Nokia announces that it plans to cut up to 14,000 jobs in order to cut costs.
The telecommunications company states that the decision has been made due to a 20% drop in sales between July and September 2023. It has also blamed the slowing demand for 5G equipment across North America in particular.
Nokia joining the list of huge tech companies announcing such layoffs speaks to the wider impact of evolving technologies worldwide. Not least, globally, 5G equipment makers like Nokia have been struggling as operators in the US and the EU cut their spending.
Continued job losses within the wider global tech sector
- Quarterly comparable sales drop 20%
- Employee numbers to fall from 86,000 to approximately 72,000-77,000
- Sales in North American market are down 40% in Q3
Nokia has not yet confirmed which areas under the 16% will be cut. The company has stated that the reason for these redundancies are because it wants to cut costs by between €800m and €1.2bn (US$845.84m - US$1.27bn) by 2026. The company also expects to see at least €400m (US$423m) of savings in 2024, and a further €300m (US$317.29m) in 2025.
Kate Palka, Employment Lawyer and Client Legal Director at The Legal Director, says that this reason for enacting job losses is “generally accepted as a compelling rationale for making redundancies and it would be surprising if they failed to follow the relatively straightforward process set down by UK law.”
She continues: “Alternatives to redundancies include redeployment, restriction of overtime or reduction of hours, reducing external recruitment, retraining, early retirement or offering sabbaticals but in the context of the extensive plans to cut up to 14,000 jobs these measures are unlikely to achieve the savings Nokia says are necessary.”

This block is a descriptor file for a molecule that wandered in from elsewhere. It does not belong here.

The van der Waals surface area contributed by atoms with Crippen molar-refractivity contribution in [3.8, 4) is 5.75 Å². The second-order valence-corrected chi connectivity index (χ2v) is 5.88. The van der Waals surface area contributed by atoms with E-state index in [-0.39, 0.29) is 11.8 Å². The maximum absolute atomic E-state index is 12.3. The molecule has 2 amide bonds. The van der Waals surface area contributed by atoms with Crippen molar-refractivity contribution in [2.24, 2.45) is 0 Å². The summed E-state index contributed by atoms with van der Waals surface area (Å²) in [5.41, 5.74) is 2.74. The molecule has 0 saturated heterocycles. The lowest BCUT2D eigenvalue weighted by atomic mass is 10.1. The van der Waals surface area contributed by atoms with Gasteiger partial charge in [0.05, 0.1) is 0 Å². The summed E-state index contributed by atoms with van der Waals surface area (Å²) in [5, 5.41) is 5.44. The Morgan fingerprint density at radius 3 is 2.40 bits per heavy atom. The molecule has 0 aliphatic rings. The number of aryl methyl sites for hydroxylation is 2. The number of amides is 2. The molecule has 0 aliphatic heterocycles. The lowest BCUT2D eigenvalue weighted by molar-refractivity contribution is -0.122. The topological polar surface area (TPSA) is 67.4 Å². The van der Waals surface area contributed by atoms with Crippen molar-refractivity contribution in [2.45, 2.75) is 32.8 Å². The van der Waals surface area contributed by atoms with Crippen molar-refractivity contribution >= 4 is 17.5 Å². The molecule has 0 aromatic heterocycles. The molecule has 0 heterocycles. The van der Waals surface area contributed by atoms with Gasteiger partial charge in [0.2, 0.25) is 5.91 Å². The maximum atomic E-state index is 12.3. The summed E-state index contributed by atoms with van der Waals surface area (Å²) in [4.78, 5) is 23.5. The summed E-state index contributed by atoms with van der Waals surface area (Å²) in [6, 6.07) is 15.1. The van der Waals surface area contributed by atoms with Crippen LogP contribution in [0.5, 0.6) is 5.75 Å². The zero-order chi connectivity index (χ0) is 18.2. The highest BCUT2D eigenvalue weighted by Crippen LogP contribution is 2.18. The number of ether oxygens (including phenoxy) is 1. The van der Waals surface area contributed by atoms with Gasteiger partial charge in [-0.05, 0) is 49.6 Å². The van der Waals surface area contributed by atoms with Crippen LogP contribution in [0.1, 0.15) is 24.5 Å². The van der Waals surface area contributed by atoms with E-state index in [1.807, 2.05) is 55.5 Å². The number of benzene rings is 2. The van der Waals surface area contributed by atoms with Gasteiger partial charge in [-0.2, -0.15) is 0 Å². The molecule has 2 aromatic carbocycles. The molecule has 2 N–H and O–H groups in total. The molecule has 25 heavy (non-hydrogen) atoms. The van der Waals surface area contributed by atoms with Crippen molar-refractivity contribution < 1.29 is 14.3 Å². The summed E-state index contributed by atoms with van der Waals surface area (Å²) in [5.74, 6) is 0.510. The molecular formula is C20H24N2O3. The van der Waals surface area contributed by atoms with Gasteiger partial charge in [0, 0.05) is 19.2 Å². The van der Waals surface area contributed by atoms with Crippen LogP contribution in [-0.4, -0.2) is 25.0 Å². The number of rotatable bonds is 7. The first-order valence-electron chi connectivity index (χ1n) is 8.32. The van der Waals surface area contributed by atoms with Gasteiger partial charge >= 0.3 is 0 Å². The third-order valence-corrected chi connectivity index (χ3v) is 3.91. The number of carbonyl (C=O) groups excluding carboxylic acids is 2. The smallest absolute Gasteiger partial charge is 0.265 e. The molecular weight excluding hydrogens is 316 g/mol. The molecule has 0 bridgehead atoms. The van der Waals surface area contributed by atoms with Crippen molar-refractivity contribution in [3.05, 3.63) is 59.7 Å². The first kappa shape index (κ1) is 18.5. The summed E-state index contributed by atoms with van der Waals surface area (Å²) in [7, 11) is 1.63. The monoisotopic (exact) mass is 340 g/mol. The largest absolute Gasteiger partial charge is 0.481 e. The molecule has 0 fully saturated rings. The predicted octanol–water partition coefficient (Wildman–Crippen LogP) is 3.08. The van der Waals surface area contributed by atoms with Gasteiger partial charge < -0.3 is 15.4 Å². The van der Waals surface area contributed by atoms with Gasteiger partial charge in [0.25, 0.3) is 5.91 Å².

This is as a result of global spending cuts, which the BBC states could be as a result of “inflation and higher interest rates.”
The impact (or lack thereof?) of 5G
5G was originally cited as a landmark sector that was hailed as a new solution during an age of automation. However, some businesses have been slower than anticipated to invest in new technology, leaving telecom operators struggling with their budgets.
The year 2023 has seen plenty of job losses across the technology sector, as reported by our sister publications, Technology Magazine and AI Magazine. In January 2023, Alphabet announced that 12,000 jobs would be axed, equivalent to 6% of its workforce, claiming that this was due to a need to embrace AI across its products.
Swiftly following suit was Meta in March 2023, as well as BT seeking to replace 10,000 jobs, both citing needs to improve company efficiency, or focus on AI. These cuts are also prevalent within the telecom sector, with Vodafone announcing in May 2023 that it would be cutting 11,000 jobs as part of plans to “simplify” and “cut out complexity” at the giant.
Speaking on the legalities of mass job cuts, Lorna Hughes, Associate in the Employment Team at Ashfords LLP, says: “If Nokia fails to follow the correct procedures then employees may be able to pursue a claim for unfair dismissal.
“Even if the reason for dismissal is a fair one (i.e. a genuine redundancy situation) then an unfair process can still give rise to a claim, although in practice such a claim would have little or no value if the employee would ultimately have been made redundant even if a fair process had been followed.”
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